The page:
Vicky's Reviews > Broad Band: The Untold Story of the Women Who Made the Internet

Broad Band by Claire L.  Evans
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it was amazing
bookshelves: technology, internet, favorites
Recommended to Vicky by: via the announcement on YACHT's Instagram

I had to take a detour in my mind while reading this book to recall 1998-99—the time when I first connected to the Internet on the boxy Compaq machine that my family had at home, thanks to my older cousin who helped us set up a NetZero account. I remember the year before, when it was my turn to state to my classmates what I wanted to be in the future, I said "computer programmer" without fully knowing what it meant. I was in the middle of the chapter about the Echo community in New York when I got nostalgic about spending my teen years growing up on Delphi Forums, Xanga, and LiveJournal. I also miss the feeling of anonymity, clicking links without hesitation to explore websites I have not visited before, playing chess with strangers on Yahoo, publishing bad websites using Dreamweaver and GeoCities, the notification sounds of AOL Instant Messenger. . .

But I am here at the end of 2018, where I just finished reading "the untold story of the women who made the internet," which was all new information for me and as enjoyable as watching episodes of Xena: Warrior Princess or reading fan fiction that corrects the canonical narrative by adding more back- and side- stories of those who made significant contributions but who were egregiously written out or forgotten in the first place. I also really like Claire Evans's prose style and the seamless way she threads all these moments together. While this book is not going to comprehensively profile everyone ever involved, it was a good introduction for me to meet people like Ada Lovelace, Grace Hopper, the ENIAC 6, Jake Feinler, Jaime Levy and learn about projects like the Social Services Referral Directory, so that I have more tech role models beyond Jenny Calendar.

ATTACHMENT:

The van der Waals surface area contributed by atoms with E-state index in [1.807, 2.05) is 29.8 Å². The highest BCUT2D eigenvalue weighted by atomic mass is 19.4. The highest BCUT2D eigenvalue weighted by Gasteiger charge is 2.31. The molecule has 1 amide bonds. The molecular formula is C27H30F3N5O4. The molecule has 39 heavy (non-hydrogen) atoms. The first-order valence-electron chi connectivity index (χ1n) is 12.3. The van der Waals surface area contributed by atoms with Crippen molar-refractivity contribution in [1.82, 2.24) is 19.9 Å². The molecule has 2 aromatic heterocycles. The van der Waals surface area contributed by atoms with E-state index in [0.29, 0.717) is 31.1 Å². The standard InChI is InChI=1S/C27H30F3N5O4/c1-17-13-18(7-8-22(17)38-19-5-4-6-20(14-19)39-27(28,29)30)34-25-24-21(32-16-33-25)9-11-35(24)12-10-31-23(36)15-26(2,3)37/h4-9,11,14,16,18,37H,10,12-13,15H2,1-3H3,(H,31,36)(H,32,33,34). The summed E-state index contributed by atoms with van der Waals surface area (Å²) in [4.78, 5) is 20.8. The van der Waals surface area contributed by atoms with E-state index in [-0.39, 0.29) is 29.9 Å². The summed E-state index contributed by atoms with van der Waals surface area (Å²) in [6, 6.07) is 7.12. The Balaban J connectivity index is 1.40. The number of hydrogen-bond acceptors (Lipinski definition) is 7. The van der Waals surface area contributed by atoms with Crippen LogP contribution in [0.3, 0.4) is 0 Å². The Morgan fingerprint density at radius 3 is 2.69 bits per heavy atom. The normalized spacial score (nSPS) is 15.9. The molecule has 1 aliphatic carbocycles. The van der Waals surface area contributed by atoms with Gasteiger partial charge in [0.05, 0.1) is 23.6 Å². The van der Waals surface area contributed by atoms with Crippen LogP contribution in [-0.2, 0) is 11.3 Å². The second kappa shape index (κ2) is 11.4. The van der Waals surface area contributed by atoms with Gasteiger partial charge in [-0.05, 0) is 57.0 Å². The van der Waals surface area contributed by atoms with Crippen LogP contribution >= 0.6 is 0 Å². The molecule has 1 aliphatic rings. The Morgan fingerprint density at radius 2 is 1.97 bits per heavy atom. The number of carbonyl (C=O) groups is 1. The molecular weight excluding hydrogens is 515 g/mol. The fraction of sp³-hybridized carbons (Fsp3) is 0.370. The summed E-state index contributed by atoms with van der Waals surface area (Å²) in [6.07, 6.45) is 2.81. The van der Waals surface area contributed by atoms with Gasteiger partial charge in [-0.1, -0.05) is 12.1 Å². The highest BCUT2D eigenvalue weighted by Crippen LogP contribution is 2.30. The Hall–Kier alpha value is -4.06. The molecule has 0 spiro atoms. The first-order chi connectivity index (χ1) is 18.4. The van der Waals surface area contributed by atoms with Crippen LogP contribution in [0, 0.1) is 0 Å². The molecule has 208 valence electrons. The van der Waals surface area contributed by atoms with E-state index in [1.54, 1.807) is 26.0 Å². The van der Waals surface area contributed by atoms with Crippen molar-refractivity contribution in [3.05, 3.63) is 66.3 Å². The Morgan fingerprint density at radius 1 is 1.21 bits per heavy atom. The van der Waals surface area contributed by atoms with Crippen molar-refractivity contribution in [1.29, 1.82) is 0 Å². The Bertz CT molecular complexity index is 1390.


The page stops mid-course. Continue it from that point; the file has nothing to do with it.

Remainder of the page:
I feel more situated with historical context now to understand details like why computers were beige, how whois registration was developed, the origin of COBOL which I have seen appear in PeopleSoft at work, the appearance of "software engineer" as a title, and how much of ourselves we put into the programs we create for the machine (inspired to visit Mammoth Cave National Park now, too).
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Reading Progress

December 25, 2018 – Started Reading
December 25, 2018 – Shelved
December 25, 2018 – Shelved as: technology
December 25, 2018 – Shelved as: internet
December 30, 2018 – Shelved as: favorites
December 30, 2018 – Finished Reading

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